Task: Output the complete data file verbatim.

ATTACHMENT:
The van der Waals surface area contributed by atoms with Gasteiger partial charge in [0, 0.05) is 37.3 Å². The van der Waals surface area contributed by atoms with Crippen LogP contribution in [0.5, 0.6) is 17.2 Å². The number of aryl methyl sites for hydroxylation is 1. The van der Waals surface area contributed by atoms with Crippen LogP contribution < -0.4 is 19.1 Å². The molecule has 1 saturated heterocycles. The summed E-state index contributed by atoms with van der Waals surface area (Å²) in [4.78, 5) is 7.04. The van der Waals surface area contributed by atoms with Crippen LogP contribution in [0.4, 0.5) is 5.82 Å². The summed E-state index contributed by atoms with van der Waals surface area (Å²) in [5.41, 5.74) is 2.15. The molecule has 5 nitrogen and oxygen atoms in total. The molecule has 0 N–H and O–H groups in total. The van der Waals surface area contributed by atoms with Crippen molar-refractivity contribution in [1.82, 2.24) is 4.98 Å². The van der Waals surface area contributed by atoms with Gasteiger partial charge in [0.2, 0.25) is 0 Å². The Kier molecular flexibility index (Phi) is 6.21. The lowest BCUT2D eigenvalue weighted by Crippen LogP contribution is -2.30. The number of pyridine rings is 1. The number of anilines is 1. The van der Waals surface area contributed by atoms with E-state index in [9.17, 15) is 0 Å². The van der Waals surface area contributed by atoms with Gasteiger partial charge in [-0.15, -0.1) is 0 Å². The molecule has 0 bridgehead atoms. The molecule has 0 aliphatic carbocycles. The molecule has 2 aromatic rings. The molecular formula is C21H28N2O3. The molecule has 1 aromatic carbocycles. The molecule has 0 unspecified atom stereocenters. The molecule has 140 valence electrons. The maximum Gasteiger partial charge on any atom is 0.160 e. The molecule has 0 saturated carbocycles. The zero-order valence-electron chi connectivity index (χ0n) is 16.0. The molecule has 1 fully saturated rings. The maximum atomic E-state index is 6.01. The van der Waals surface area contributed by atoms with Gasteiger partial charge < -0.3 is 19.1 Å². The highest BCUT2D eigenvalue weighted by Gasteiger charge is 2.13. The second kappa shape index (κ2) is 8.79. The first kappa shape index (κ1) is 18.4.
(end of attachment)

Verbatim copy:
The van der Waals surface area contributed by atoms with Gasteiger partial charge in [0, 0.05) is 37.3 Å². The van der Waals surface area contributed by atoms with Crippen LogP contribution in [0.5, 0.6) is 17.2 Å². The number of aryl methyl sites for hydroxylation is 1. The van der Waals surface area contributed by atoms with Crippen LogP contribution < -0.4 is 19.1 Å². The molecule has 1 saturated heterocycles. The summed E-state index contributed by atoms with van der Waals surface area (Å²) in [4.78, 5) is 7.04. The van der Waals surface area contributed by atoms with Crippen LogP contribution in [0.4, 0.5) is 5.82 Å². The summed E-state index contributed by atoms with van der Waals surface area (Å²) in [5.41, 5.74) is 2.15. The molecule has 5 nitrogen and oxygen atoms in total. The molecule has 0 N–H and O–H groups in total. The van der Waals surface area contributed by atoms with Crippen molar-refractivity contribution in [1.82, 2.24) is 4.98 Å². The van der Waals surface area contributed by atoms with Gasteiger partial charge in [0.2, 0.25) is 0 Å². The Kier molecular flexibility index (Phi) is 6.21. The lowest BCUT2D eigenvalue weighted by Crippen LogP contribution is -2.30. The number of pyridine rings is 1. The number of anilines is 1. The van der Waals surface area contributed by atoms with E-state index in [9.17, 15) is 0 Å². The van der Waals surface area contributed by atoms with Gasteiger partial charge in [-0.15, -0.1) is 0 Å². The molecule has 0 bridgehead atoms. The molecule has 0 aliphatic carbocycles. The molecule has 2 aromatic rings. The molecular formula is C21H28N2O3. The molecule has 1 aromatic carbocycles. The molecule has 0 unspecified atom stereocenters. The molecule has 140 valence electrons. The maximum Gasteiger partial charge on any atom is 0.160 e. The molecule has 0 saturated carbocycles. The zero-order valence-electron chi connectivity index (χ0n) is 16.0. The molecule has 1 fully saturated rings. The maximum atomic E-state index is 6.01. The van der Waals surface area contributed by atoms with Gasteiger partial charge < -0.3 is 19.1 Å². The highest BCUT2D eigenvalue weighted by Gasteiger charge is 2.13. The second kappa shape index (κ2) is 8.79. The first kappa shape index (κ1) is 18.4.